5. So how should advertisers thoughtfully approach diversity in advertising in the future?

We know consumers are looking for authenticity, and there’s no clearer way than to show authentic employees. Consumers explicitly mention that inclusion goes beyond just hiring diverse actors for the ad – diverse hiring at all levels is critical to be truly inclusive. If companies want their ads to feel real, then using real people is a no-brainer.

Consumers also look for ads that normalize diversity by not drawing too much attention to it. It should be clearly visible but not a central theme; and bonus points if it can genuinely make people laugh and poke fun about our differences in a way that includes everyone without putting anyone down.

Consumers also enjoy seeing their favorite celebrities, but adding a diverse celebrity does not prove the brand is inclusive. Celebrities and spokespeople do not represent brand nearly as well as the real people who work there, so consumers want to see diversity beyond famous cameos. Using a famous person of color can border on just casting token minorities, which can seem problematic especially if the brand is historically not known for being inclusive.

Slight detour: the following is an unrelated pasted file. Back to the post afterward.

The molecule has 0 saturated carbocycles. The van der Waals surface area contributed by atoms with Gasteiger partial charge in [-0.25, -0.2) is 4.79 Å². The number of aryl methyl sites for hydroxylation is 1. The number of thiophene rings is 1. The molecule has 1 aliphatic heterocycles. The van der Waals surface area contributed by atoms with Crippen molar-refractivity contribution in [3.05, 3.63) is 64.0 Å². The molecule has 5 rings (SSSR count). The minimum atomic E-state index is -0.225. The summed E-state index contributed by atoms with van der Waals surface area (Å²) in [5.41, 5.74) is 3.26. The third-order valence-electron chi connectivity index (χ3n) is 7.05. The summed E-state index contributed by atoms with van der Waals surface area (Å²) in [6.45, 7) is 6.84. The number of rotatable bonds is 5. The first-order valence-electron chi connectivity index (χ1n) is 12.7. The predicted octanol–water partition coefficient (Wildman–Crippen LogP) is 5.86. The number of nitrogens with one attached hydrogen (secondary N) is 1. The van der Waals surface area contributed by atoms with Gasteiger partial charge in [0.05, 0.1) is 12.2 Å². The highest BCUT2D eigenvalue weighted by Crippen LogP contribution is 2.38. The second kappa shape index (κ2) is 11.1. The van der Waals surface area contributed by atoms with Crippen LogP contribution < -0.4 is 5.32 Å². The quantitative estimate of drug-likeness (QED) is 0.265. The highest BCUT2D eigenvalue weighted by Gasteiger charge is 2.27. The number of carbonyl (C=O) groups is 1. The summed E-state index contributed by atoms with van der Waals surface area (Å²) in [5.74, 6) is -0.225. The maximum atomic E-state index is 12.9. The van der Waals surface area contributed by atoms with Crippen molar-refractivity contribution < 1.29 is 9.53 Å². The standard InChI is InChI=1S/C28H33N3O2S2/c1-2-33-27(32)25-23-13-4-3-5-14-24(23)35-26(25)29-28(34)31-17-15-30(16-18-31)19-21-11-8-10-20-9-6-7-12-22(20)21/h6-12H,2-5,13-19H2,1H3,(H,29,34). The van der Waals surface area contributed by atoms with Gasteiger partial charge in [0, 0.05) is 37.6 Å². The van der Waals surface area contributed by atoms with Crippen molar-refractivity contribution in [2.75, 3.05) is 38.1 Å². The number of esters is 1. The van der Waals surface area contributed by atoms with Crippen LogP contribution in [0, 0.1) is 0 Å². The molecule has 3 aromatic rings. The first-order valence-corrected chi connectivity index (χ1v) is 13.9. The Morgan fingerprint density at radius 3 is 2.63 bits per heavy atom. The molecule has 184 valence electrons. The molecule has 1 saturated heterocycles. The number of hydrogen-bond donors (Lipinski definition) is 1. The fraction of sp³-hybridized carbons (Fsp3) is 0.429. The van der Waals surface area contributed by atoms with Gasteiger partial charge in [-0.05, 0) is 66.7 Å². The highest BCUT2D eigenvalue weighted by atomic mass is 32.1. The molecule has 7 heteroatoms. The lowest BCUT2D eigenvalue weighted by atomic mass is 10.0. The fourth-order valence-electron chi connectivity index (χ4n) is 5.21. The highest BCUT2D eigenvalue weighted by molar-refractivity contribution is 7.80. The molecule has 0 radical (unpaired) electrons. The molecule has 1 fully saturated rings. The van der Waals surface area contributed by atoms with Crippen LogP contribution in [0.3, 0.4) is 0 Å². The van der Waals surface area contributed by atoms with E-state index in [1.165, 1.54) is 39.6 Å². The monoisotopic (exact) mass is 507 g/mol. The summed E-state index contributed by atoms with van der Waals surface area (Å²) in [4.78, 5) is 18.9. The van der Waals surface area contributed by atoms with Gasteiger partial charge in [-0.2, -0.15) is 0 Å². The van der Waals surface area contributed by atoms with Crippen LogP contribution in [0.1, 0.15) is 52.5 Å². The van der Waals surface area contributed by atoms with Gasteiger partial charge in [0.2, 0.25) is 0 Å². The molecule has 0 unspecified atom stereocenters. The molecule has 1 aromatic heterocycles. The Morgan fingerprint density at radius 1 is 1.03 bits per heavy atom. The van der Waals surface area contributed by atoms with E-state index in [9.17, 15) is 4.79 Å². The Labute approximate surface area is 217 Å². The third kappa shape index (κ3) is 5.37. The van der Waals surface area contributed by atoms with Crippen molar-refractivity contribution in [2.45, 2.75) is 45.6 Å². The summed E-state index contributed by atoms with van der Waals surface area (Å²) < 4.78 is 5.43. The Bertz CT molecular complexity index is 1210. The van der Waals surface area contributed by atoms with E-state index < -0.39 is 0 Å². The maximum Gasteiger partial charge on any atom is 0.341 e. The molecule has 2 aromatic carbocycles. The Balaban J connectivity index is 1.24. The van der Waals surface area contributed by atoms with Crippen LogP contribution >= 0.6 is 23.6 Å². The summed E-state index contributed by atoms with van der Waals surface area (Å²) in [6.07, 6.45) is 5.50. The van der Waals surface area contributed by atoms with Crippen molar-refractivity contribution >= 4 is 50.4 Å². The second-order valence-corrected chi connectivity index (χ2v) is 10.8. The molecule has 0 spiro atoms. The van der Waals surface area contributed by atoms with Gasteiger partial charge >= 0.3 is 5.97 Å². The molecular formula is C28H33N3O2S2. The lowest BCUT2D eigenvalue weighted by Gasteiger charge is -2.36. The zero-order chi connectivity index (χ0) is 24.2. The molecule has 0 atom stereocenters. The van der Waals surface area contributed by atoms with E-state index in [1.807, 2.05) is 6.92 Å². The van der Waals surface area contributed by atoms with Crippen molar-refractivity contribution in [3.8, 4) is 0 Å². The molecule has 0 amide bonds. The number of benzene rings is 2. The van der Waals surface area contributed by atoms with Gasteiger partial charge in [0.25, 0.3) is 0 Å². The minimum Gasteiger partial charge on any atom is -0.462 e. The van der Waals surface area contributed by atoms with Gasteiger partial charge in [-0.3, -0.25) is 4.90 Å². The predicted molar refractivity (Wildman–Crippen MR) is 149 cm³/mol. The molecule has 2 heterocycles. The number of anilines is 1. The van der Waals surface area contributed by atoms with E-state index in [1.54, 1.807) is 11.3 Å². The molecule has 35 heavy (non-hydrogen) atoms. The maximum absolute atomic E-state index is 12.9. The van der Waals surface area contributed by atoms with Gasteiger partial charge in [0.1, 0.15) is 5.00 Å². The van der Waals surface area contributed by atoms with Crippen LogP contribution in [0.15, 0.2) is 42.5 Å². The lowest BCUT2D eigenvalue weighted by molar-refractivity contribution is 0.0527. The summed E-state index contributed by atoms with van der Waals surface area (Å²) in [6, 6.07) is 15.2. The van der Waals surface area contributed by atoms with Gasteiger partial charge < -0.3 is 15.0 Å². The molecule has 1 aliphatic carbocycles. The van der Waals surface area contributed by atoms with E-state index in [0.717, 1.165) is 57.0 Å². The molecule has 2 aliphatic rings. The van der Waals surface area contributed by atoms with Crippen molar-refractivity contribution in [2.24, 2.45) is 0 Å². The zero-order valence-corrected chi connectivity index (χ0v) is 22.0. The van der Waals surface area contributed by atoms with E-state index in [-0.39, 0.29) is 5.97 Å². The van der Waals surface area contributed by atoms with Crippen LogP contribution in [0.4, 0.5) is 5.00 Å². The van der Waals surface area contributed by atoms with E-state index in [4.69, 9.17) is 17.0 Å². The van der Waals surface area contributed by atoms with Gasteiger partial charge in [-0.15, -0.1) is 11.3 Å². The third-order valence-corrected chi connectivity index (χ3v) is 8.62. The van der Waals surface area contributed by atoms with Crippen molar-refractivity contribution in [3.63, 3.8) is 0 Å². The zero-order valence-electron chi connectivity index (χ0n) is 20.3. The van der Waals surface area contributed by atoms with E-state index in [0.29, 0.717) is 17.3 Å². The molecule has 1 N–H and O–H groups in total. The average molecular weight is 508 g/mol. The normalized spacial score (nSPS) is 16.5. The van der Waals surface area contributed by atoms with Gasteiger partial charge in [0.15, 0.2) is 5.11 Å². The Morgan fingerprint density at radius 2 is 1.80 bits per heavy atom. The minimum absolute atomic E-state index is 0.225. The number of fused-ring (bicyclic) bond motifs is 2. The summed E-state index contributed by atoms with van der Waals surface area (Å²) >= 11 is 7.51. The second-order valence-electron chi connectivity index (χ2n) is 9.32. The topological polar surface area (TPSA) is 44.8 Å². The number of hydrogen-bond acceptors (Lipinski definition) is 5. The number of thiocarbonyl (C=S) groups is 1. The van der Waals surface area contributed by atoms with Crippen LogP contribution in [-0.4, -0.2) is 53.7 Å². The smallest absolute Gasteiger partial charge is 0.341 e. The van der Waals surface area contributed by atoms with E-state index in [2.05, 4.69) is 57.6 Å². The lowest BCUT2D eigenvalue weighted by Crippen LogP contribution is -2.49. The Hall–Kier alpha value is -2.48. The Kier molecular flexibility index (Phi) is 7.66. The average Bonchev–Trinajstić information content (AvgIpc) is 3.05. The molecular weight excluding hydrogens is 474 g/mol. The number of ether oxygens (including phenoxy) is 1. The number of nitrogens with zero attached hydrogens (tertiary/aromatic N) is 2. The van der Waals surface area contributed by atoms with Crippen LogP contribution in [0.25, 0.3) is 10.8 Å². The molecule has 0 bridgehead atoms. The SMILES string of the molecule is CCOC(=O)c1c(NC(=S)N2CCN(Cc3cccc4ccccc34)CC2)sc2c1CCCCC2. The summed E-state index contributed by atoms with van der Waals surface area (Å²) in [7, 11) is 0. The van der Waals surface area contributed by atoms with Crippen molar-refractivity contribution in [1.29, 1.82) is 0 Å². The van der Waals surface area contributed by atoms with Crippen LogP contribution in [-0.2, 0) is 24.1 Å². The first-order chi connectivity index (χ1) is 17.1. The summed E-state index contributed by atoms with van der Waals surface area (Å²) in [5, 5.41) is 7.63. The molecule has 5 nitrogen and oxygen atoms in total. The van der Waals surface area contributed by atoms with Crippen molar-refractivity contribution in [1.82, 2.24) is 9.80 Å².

Consumers want MORE of these elements in ads:

  • Ads featuring real diverse employees 41% 41%
  • Ads with diversity but don’t make it the main focus 40% 40%
  • About diversity but are actually funny (and not offensive) 33% 33%
  • Minorities or underrepresented people in lead roles 31% 31%
  • Showing giving back or supporting charities 26% 26%
  • Directly showing diversity and inclusion initiatives 17% 17%
  • Showing how brands are anti-racist 12% 12%
  • Making a political stand or statement 12% 12%